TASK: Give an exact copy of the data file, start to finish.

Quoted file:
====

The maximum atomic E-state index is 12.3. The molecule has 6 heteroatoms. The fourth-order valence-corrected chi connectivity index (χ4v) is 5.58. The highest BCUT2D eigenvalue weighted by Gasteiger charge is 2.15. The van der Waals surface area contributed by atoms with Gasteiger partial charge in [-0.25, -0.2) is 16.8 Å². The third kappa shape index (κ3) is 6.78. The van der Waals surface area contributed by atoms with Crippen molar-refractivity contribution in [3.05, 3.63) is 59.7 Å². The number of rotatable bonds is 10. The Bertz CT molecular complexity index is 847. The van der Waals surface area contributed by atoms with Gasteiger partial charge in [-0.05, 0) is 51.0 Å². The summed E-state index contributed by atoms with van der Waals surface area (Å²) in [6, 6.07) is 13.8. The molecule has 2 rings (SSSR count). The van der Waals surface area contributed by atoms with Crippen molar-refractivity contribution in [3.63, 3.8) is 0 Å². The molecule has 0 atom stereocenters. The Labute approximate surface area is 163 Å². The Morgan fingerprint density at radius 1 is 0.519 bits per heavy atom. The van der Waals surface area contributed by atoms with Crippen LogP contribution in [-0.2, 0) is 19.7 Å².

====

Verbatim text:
The maximum atomic E-state index is 12.3. The molecule has 6 heteroatoms. The fourth-order valence-corrected chi connectivity index (χ4v) is 5.58. The highest BCUT2D eigenvalue weighted by Gasteiger charge is 2.15. The van der Waals surface area contributed by atoms with Gasteiger partial charge in [-0.25, -0.2) is 16.8 Å². The third kappa shape index (κ3) is 6.78. The van der Waals surface area contributed by atoms with Crippen molar-refractivity contribution in [3.05, 3.63) is 59.7 Å². The number of rotatable bonds is 10. The Bertz CT molecular complexity index is 847. The van der Waals surface area contributed by atoms with Gasteiger partial charge in [-0.05, 0) is 51.0 Å². The summed E-state index contributed by atoms with van der Waals surface area (Å²) in [6, 6.07) is 13.8. The molecule has 2 rings (SSSR count). The van der Waals surface area contributed by atoms with Crippen molar-refractivity contribution in [3.63, 3.8) is 0 Å². The molecule has 0 atom stereocenters. The Labute approximate surface area is 163 Å². The Morgan fingerprint density at radius 1 is 0.519 bits per heavy atom. The van der Waals surface area contributed by atoms with Crippen LogP contribution in [-0.2, 0) is 19.7 Å².